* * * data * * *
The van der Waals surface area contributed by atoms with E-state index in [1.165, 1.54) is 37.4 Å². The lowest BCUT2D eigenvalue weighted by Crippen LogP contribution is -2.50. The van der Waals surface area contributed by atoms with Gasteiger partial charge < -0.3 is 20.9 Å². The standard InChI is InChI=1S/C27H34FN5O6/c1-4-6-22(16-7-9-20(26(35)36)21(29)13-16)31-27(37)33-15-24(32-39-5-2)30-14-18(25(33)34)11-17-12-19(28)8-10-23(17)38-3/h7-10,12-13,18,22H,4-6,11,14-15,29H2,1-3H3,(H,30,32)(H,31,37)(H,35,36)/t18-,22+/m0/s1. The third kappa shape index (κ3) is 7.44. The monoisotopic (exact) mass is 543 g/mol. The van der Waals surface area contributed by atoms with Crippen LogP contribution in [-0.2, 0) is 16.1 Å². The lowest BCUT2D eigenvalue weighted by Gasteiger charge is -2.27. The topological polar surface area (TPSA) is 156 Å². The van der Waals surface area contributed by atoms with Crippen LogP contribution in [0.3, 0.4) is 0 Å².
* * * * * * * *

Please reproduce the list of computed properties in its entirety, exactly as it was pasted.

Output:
The van der Waals surface area contributed by atoms with E-state index in [1.165, 1.54) is 37.4 Å². The lowest BCUT2D eigenvalue weighted by Crippen LogP contribution is -2.50. The van der Waals surface area contributed by atoms with Gasteiger partial charge < -0.3 is 20.9 Å². The standard InChI is InChI=1S/C27H34FN5O6/c1-4-6-22(16-7-9-20(26(35)36)21(29)13-16)31-27(37)33-15-24(32-39-5-2)30-14-18(25(33)34)11-17-12-19(28)8-10-23(17)38-3/h7-10,12-13,18,22H,4-6,11,14-15,29H2,1-3H3,(H,30,32)(H,31,37)(H,35,36)/t18-,22+/m0/s1. The third kappa shape index (κ3) is 7.44. The monoisotopic (exact) mass is 543 g/mol. The van der Waals surface area contributed by atoms with Crippen LogP contribution in [-0.2, 0) is 16.1 Å². The lowest BCUT2D eigenvalue weighted by Gasteiger charge is -2.27. The topological polar surface area (TPSA) is 156 Å². The van der Waals surface area contributed by atoms with Crippen LogP contribution in [0.3, 0.4) is 0 Å².